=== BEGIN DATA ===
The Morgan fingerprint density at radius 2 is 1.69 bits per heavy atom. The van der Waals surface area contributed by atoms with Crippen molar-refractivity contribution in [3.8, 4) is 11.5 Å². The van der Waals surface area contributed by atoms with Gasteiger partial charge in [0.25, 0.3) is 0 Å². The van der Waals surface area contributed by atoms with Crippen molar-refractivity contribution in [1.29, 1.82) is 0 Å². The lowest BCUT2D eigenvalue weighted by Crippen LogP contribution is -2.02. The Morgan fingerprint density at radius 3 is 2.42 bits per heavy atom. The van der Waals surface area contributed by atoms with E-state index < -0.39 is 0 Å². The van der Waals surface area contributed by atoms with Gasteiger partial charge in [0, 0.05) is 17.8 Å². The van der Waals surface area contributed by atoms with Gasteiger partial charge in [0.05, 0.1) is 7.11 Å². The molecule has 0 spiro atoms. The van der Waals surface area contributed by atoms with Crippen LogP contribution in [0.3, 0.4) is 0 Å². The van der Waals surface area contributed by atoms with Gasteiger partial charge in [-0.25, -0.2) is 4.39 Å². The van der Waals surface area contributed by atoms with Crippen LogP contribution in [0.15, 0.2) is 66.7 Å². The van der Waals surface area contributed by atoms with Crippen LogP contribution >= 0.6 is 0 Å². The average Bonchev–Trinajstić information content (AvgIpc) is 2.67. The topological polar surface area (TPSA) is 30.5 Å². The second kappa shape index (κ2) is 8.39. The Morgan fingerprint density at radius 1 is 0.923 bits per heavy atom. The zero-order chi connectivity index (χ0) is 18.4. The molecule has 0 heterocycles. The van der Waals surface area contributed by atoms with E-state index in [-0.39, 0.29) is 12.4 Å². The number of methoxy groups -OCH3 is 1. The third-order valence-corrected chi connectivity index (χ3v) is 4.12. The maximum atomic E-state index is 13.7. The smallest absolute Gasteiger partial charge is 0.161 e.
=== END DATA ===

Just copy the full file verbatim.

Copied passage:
The Morgan fingerprint density at radius 2 is 1.69 bits per heavy atom. The van der Waals surface area contributed by atoms with Crippen molar-refractivity contribution in [3.8, 4) is 11.5 Å². The van der Waals surface area contributed by atoms with Gasteiger partial charge in [0.25, 0.3) is 0 Å². The van der Waals surface area contributed by atoms with Crippen molar-refractivity contribution in [1.29, 1.82) is 0 Å². The lowest BCUT2D eigenvalue weighted by Crippen LogP contribution is -2.02. The Morgan fingerprint density at radius 3 is 2.42 bits per heavy atom. The van der Waals surface area contributed by atoms with E-state index < -0.39 is 0 Å². The van der Waals surface area contributed by atoms with Gasteiger partial charge in [0, 0.05) is 17.8 Å². The van der Waals surface area contributed by atoms with Gasteiger partial charge in [0.05, 0.1) is 7.11 Å². The molecule has 0 spiro atoms. The van der Waals surface area contributed by atoms with Crippen LogP contribution in [0.3, 0.4) is 0 Å². The van der Waals surface area contributed by atoms with Gasteiger partial charge in [-0.25, -0.2) is 4.39 Å². The van der Waals surface area contributed by atoms with Crippen LogP contribution in [0.15, 0.2) is 66.7 Å². The van der Waals surface area contributed by atoms with Crippen LogP contribution >= 0.6 is 0 Å². The average Bonchev–Trinajstić information content (AvgIpc) is 2.67. The topological polar surface area (TPSA) is 30.5 Å². The second kappa shape index (κ2) is 8.39. The Morgan fingerprint density at radius 1 is 0.923 bits per heavy atom. The zero-order chi connectivity index (χ0) is 18.4. The molecule has 0 heterocycles. The van der Waals surface area contributed by atoms with E-state index in [-0.39, 0.29) is 12.4 Å². The number of methoxy groups -OCH3 is 1. The third-order valence-corrected chi connectivity index (χ3v) is 4.12. The maximum atomic E-state index is 13.7. The smallest absolute Gasteiger partial charge is 0.161 e.